RTC on its way to paving road to high-tech

The Regional Transportation Commission of Southern Nevada has been continuously challenged to develop new public transportation systems for a growing population of 42 million tourists and 2.1 million residents.

Tina Quigley has made evaluating and implementing innovative transportation solutions a key priority since becoming general manager of the RTC in 2013.

The RTC’s leadership and foresight have delivered one of the country’s first integrated regional traffic management centers, known locally as FAST. It’s the reason Audi chose Southern Nevada to deploy its “vehicle to infrastructure” (V2I) technology in December.

Audi became the first auto manufacturer to test V2I communication on public streets through a partnership with the RTC. The automotive company has integrated telematics technologies into 2017 models of the A4 and Q7 that can interact with the local RTC smart traffic light systems.

While sitting at an intersection, a driver can see data on a car display that shows how much time remains until a red light changes to green.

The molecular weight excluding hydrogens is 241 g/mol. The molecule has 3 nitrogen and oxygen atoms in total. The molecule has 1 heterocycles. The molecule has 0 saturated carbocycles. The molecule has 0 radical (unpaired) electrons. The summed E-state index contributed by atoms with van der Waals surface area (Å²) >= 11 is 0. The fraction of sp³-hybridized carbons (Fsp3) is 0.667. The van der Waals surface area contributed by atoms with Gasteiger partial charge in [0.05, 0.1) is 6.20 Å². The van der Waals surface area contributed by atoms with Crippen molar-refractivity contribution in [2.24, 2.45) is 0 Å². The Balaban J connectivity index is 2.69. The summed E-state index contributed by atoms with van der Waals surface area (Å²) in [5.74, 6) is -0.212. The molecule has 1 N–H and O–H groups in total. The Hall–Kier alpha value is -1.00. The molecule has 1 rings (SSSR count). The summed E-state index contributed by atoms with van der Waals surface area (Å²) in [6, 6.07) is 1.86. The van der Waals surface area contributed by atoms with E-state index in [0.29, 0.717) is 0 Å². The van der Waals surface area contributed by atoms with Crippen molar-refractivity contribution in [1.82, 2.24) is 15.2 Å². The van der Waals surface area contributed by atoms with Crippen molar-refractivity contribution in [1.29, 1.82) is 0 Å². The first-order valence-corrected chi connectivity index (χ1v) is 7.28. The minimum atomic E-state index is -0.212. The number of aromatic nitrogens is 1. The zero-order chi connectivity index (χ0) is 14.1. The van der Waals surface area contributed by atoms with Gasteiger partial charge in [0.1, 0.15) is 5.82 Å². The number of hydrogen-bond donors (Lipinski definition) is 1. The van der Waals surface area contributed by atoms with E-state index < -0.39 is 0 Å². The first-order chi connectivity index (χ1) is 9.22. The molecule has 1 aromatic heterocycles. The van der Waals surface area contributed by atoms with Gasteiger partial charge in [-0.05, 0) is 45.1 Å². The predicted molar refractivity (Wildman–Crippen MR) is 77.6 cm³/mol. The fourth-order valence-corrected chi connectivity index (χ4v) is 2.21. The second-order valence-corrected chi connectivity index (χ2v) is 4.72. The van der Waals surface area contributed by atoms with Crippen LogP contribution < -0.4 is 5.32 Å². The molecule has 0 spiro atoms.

V2I communication is seen as one of the first steps to integrating autonomous vehicles into Southern Nevada traffic flows that are already governed by FAST.

During January, Las Vegas became the first city in the U.S. to test an autonomous shuttle bus. The Keolis electric bus carried 10 passengers at a time on East Fremont Street in its downtown Innovation District while it automatically followed GPS waypoints between Container Park and Las Vegas Boulevard. The self-guided vehicle did not need a driver to avoid any obstacles it would randomly encounter along its path.

While looking ahead at the transportation needs of the growing valley, the RTC works daily to ensure that it is meeting the current needs of residents and tourists.

It launched its bike share system, a public bicycle rental program, in downtown Las Vegas in 2016. Approximately 180 bikes across 21 stations are available to rent 24 hours a day, seven days a week.

Quigley’s management team has also been considering the costs and benefits of a light rail system from McCarran International Airport to downtown Las Vegas along Maryland Parkway.

Alternative-fuel buses employ compressed natural gas or gasoline/electric hybrid drive systems to provide better air quality and save fuel costs. By 2023, the RTC bus fleet will be nearly 100 percent fueled by compressed natural gas.

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